A University of New Hampshire researcher found the uncertainty caused by the COVID-19 pandemic combined with exposure to fake news led people to feel a joint desire to save for the future but also to spend a little bit more to make themselves feel better.
Justin Pomerance, assistant professor of marketing at UNH and co-author of a paper recently published online in the Journal of the Association for Consumer Research, conducted the study of just over 2,000 people.
Pomerance said after people participating in their three online studies were exposed to infographics about fake news and examples of fake news headlines, or were told they had been exposed to false information, they were asked hypothetical questions about whether they would prefer to have premium meals or more cost-effective food.
The researchers chose food as the hypothetical reward because it is universal.
“For experimental reasons, we were just trying to get everyone on the same page,” Pomerance said. “Food is sort of an obvious one. A lot of people understand the idea behind comfort foods.”
The results showed that those exposed to misinformation were more likely than participants who were not exposed to misinformation or the suggestion of it to want to treat themselves when making purchase decisions and, at the same time, they had the desire to save money due to uncertainty about the future.
One example of a fake news headline used was related to the conspiracy theory linking 5G wireless service technology to the coronavirus outbreak, Pomerance said.
A Jan. 20 post on a French conspiracy website called Les moutons enrages, or “The rabid sheep,” pointed to reports that 5G towers were installed in Wuhan, China, before the outbreak.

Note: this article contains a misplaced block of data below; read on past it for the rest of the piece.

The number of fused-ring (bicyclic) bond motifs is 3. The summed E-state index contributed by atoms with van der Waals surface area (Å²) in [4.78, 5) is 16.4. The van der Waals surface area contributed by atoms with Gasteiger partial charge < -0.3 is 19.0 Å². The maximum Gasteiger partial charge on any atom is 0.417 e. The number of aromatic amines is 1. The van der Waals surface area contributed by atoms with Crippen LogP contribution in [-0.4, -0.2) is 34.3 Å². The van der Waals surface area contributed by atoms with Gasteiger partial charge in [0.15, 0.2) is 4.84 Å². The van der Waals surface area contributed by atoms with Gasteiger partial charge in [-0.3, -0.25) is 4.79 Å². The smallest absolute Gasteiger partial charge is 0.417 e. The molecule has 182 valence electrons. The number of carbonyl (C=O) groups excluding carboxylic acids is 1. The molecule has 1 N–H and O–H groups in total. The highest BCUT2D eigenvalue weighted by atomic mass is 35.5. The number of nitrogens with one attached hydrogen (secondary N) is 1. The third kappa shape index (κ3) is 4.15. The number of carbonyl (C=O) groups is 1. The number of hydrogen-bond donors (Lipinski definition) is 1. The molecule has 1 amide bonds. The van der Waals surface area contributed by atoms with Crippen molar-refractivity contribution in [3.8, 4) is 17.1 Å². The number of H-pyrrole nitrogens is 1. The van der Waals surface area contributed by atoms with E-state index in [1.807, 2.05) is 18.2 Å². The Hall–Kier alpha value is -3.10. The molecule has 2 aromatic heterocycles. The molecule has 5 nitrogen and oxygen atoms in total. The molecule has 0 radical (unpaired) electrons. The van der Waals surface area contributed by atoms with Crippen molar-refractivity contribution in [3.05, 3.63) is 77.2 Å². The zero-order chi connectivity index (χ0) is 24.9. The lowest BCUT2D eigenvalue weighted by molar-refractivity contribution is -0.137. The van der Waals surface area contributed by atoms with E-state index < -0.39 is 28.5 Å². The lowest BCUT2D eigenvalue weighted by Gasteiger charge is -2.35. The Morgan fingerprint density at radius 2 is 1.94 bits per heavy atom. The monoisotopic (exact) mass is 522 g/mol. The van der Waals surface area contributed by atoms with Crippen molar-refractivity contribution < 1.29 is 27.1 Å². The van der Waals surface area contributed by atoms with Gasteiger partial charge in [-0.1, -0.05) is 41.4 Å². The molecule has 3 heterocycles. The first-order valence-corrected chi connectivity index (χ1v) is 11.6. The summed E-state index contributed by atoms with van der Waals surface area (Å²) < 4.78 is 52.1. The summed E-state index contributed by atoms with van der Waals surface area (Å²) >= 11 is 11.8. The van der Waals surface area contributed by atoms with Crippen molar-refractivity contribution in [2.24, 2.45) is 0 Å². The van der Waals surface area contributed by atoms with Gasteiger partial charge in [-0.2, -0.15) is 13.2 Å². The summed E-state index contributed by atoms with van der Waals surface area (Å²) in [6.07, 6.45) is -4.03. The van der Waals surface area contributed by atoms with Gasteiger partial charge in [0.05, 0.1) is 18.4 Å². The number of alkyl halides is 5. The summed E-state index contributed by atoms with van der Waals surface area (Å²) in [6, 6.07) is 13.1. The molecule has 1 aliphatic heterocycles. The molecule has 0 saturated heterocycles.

The false theory emerged that 5G technology was causing changes to people’s bodies, making them succumb to the virus. This misinformed idea gained momentum in Facebook groups, WhatsApp messages and YouTube videos.
By April, arsonists were setting fire to wireless towers in Europe. There were some 50 fires targeting cell towers and other equipment in Britain that month, according to the Associated Press.
The researchers say company leaders can use this newfound information to help them understand misinformation and how it affects their customers, who may be feeling uncertainty, anxiety and depression due to the impacts of the pandemic in America.
Pomerance, who is new to UNH this year, started his research with his colleagues at the University of Colorado Boulder in 2019 using grant funding from the Marketing Science Institute in Cambridge, Mass., but their project morphed once the pandemic hit.
Co-authors of the study include Lawrence Williams, associate professor of marketing, and Nicholas Light, a doctoral candidate. Both are from the University of Colorado.